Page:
The Duelity of Nature

Thanks to a post on my friend David’s blog, I just ran across Duelity. It tells two creation stories—one from Genesis, one from modern science—using contradictory visuals and verbiage.

The introduction to the site hints at the conceit:

“According to the records of the General Organization of Development labs [GOD] it took a mere six days to manufacture a fully-operational universe, complete with day, night, flora and fauna, and installing Adam as its manager to oversee daily functions on Earth.

“If thou shalt believe the Book of Darwin, [’tis] five billion years after The Big Bang that we behold what the cosmos hath begat: the magma, the terra firma, the creeping beaste, and mankind, whose dolorous and chaotic evolution begat the gift of consciousness. ”

You get the idea. What I find interesting is that the approach is mirrored not just in the language used but also in the imagery that tells the stories. The General Organization of Development flick uses the visual language of a corporate training video, while the Book of Darwin employs an illustration style that recalls renaissance prints and stained glass. Brilliant stuff, really, and particularly impressive when viewed side-by-side, with the separate narratives intertwined.

I would say that I kind of object to the final tag line, though: “Duelity is a split-screen animation that tells both sides of the story of Earth’s origins in a dizzying and provocative journey through the history and language that marks human thought.” “Both sides”? As if there were only two…

Mars versus HTML


What started out as an impassioned diatribe turns out to be a mere complaint about HTML…

I get press releases in my email. They have URLs. I follow those URLs and (once in a while) end up writing about the press releases on my blog. So, this morning, I received “ESA: Mars Express watches a dust storm engulf Mars,” which pointed me to a page on the ESA site that featured the three images above, inset at different points in the article, and described (from left to right) as, “a dust storm on Mars,” “temperatures in the Martian atmosphere,” and “Mars – thermal radiation spectra.” I clicked on the wee pictures, hoping to be linked to something—nada—and looked for a link to a page of graphics that might offer some explanation—nada y nada y nada.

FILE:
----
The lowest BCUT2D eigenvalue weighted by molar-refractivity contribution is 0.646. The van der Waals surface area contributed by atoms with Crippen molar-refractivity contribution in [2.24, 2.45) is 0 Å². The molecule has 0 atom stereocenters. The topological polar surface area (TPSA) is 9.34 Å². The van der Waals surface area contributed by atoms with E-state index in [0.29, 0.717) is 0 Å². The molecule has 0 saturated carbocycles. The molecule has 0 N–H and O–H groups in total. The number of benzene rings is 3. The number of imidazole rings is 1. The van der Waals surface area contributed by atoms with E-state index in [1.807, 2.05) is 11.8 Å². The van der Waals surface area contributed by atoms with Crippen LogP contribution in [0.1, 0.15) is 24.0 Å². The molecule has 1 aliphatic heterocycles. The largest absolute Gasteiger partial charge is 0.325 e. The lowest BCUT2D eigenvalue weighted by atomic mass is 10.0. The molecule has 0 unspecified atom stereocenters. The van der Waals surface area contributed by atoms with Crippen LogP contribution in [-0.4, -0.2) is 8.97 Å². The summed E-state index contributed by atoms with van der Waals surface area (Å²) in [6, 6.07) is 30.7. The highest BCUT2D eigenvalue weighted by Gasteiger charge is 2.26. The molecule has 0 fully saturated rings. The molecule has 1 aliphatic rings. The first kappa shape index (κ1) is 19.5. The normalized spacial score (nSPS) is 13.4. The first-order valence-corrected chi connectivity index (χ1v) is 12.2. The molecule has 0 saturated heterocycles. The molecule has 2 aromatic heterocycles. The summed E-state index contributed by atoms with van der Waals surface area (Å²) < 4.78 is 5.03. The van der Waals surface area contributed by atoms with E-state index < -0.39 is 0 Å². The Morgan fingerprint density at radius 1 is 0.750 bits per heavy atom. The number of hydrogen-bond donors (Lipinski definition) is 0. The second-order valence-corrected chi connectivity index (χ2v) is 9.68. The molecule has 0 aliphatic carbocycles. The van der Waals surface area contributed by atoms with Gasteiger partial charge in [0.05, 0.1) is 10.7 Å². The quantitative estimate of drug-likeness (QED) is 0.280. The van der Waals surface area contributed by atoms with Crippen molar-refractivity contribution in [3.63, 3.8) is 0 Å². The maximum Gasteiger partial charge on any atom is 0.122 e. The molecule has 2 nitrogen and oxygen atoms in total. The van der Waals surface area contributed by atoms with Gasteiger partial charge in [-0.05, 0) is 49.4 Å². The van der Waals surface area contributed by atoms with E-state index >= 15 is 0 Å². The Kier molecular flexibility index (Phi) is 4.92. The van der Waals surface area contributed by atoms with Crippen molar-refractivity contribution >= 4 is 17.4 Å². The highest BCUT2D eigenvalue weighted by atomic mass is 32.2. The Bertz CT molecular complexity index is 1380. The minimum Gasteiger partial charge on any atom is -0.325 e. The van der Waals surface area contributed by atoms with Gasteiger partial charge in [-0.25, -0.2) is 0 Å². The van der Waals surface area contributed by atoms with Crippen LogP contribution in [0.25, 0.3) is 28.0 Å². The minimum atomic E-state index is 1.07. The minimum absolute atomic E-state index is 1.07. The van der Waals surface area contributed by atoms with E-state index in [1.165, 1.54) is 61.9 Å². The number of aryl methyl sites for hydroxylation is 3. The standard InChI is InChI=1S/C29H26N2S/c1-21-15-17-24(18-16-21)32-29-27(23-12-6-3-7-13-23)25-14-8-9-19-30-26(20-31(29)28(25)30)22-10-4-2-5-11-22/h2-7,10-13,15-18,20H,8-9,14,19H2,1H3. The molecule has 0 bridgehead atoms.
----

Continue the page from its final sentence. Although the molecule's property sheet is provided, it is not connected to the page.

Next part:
My ire began to build. That’s an artist’s conception of a dust storm, not an actual image! It should be labelled as such! And those graphs, lacking any axes, any interpretation? Argh! Then I noticed the URL. “SEMPWD361AF_index_2.html”? Hmmm. I changed the “2” to a ”1,” and lo and behold,… A whole page about the images.

Then I remembered the typical ESA page-naming scheme. I changed the “1” to a ”0” and found exactly what I expected in the first place.

So what can I say now? Other than recommend the email notices include the top-level ”index_0.html” link? Well, I think the caption for the animated dust storm should clearly say “artist’s rendition.” And the abscissas in the temperature plot should match. Otherwise, I guess I just have to get started with my day…

Trailing APOD

I’m not the biggest fan of the Astronomy Picture of the Day (APOD), but today’s post is pretty kewl. What you see above is a time-lapse image of the sky (well, actually, 477 30-second exposures taken over a period of 4.3 hours) that reveals the apparent motion of the stars that results from Earth’s rotation. I’ve never seen a wide-angle image that shows the celestial equator crossing directly across the image: thus, the star trails in the upper left and lower right appear to arc in different directions. Neato.

The image was taken (and is copyrighted) by Koen van Gorp.

Antarctic Mysteries

An article in today’s New York Times describes new websites from NASA and from USGS, showing high-resolution imagery of Antarctica. Check it out now before it all melts away!

I have some quibbles with the operation of the USGS site (the Java applet behaves a little oddly, provides effectively no information about the location displayed, and shows a map of Antarctica surrounded entirely with white), but it holds promise. And the NASA site has some spiffy stuff…

The image above comes from the “Antarctic Mysteries” game, which presents several unidentified photos for the viewer to identify. As a “game,” well, it’s not the most compelling, but I imagine I’m not the only person who looks at the grid of pictures, wonders what such-and-such might be, then clicks on the link to find out. Abstract and unusual, the images seem quite compelling.

What I truly admire, however, is the little extra info that the site provides about each image. For example, the feature above is about 25 kilometers across, located at 79°S, 80°W. Even better, the description includes a note: “This image appears darker than bright white snow because it has been enhanced to make slight contrasts in the snow more visible.” Excellent! Now, that wasn’t so hard, was it? One itsy-bitsy little extra line of text? Good work, NASA!